Performance and flexibility are this powertrain's forte. The exhaust note can be raucous and the combined racket of ignition-cut and wastegate whoop when you change gear is never peaceful, always inspiring. From outside, the car sounds amazing.
From inside, the quality's not quite the same, though it would always entertain me. Used to the full, the car feels properly quick, especially between 60 and 100mph where it seems to gain pace as rapidly as much bigger cars but without their big-cube effort. The engine's thrust doesn't grow beyond 5500rpm with quite the top-end shove you expect, but the truth is that in Dynamic or Race, using plenty of throttle and changing at 5500rpm, you'll be among the fastest cars on road or track.
Passing manoeuvres are special fun, because the car is compact and gains speed with so little effort. So is slingshotting out of slow bends: there's strong urge from 2000rpm which means almost any gear will do. And the noise is always great.
In countries like the UK, the 4C might seem a mite overgeared; it does close to 30mph per 1000rpm in top. Fortunately, it has the torque to carry it, and you can understand why Alfa has gone down that route; the car would be more frantic with ratios closed up by lower overall gearing.
Inevitably, Alfa has had some complaints about both its choice of a DCT gearbox (why not a stick shift?) and a small-capacity turbo four-cylinder engine (why not a creamy V6?) but the car's performance answers both of these pretty convincingly.
The 1750 engine delivers a unique form of sound and thrust consistent with its lightweight targets. The DCT, as many a manufacturer knows, is the 'box that 90 per cent of owners would choose if it offered both; why spend millions engineering something that few will buy?
Thanks to the lightness, the wide track, the chassis rigidity, the low centre of gravity and lack of overhangs - plus all-independent suspension and the fact that a bunch of hard-driving Italian engineers have given it death in places like Alfa’s famous Balocco test track - the 4C’s roadholding and ride quality are just brilliant. The car will understeer a little near the limit, but getting it to oversteer is a helluva job.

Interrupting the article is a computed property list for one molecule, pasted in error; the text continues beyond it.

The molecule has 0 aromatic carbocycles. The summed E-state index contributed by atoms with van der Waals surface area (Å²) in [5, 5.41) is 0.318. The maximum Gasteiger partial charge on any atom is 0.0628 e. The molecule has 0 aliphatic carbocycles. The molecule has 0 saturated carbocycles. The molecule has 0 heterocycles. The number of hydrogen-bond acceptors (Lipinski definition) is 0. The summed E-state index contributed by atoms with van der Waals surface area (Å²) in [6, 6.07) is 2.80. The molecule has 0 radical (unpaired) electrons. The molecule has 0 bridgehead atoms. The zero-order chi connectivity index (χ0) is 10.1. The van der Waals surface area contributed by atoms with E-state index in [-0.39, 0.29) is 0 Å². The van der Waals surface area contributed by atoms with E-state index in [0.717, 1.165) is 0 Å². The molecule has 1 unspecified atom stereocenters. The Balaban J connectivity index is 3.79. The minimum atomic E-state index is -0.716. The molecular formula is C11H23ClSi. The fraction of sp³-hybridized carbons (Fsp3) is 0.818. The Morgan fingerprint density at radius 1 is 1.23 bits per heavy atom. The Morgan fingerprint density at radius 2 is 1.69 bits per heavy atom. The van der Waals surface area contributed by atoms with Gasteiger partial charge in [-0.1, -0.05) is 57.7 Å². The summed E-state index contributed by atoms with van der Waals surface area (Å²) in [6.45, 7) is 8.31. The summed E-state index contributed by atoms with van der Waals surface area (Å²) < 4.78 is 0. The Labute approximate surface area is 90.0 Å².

We tried repeatedly, and were rewarded, once for a second, with a brief and reluctant tail wag. Meanwhile, the car rides with a Lotus-like serenity and composure: firm but amazingly flat and perfectly damped. Comfort is likely to be impressive even on gnarly UK roads.
This is one of those cars that doesn't need huge rubber hoops to deliver grip, although our test car was admittedly on the optional tyre pack, 205/40 ZR18s in front and 235/35 ZR19s on the back. The standard wheels are 17in front, 18in rear. On whichever, this light car and its fancy Brembo brakes can stop from 100km/h in just 35 metres, a performance that eludes any heavy supercar.
The unassisted steering takes some getting used to, but becomes one of the 4C's principal virtues. At standstill, you have to re-learn the experience of supplying muscle; it feels weird. But at 2mph and all speed thereafter it's fine. It loads more than power-assist systems as cornering speeds rise, but you feel much more of the road.
At sane speeds (under 100mph) it's superbly stable. Above that, you have to remember - again, as you used to in the unassisted breed of early Porsche 911 - not to chase small steering corrections. The car simply ‘walks’ a little on uneven surfaces, taken very fast. Let it want, and it'll track like an arrow.